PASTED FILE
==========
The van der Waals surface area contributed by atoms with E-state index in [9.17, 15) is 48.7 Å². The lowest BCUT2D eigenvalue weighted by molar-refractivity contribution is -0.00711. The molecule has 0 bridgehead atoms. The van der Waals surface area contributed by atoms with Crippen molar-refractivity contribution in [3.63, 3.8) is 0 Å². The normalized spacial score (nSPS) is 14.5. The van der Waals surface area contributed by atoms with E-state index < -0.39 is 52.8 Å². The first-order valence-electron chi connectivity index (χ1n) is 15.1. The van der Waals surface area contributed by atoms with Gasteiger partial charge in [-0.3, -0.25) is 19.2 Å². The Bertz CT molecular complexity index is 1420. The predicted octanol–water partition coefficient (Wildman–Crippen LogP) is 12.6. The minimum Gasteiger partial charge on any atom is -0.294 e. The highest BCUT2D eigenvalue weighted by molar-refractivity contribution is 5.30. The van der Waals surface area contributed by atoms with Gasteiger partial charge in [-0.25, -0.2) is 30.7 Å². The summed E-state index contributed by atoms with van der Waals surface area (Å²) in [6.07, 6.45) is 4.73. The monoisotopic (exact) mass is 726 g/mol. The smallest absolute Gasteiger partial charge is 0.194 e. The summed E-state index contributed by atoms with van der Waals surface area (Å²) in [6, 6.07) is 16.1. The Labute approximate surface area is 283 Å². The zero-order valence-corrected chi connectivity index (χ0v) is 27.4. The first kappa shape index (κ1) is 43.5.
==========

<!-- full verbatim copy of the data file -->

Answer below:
The van der Waals surface area contributed by atoms with E-state index in [9.17, 15) is 48.7 Å². The lowest BCUT2D eigenvalue weighted by molar-refractivity contribution is -0.00711. The molecule has 0 bridgehead atoms. The van der Waals surface area contributed by atoms with Crippen molar-refractivity contribution in [3.63, 3.8) is 0 Å². The normalized spacial score (nSPS) is 14.5. The van der Waals surface area contributed by atoms with E-state index < -0.39 is 52.8 Å². The first-order valence-electron chi connectivity index (χ1n) is 15.1. The van der Waals surface area contributed by atoms with Gasteiger partial charge in [-0.3, -0.25) is 19.2 Å². The Bertz CT molecular complexity index is 1420. The predicted octanol–water partition coefficient (Wildman–Crippen LogP) is 12.6. The minimum Gasteiger partial charge on any atom is -0.294 e. The highest BCUT2D eigenvalue weighted by molar-refractivity contribution is 5.30. The van der Waals surface area contributed by atoms with Gasteiger partial charge in [-0.25, -0.2) is 30.7 Å². The summed E-state index contributed by atoms with van der Waals surface area (Å²) in [6.07, 6.45) is 4.73. The monoisotopic (exact) mass is 726 g/mol. The smallest absolute Gasteiger partial charge is 0.194 e. The summed E-state index contributed by atoms with van der Waals surface area (Å²) in [6, 6.07) is 16.1. The Labute approximate surface area is 283 Å². The zero-order valence-corrected chi connectivity index (χ0v) is 27.4. The first kappa shape index (κ1) is 43.5.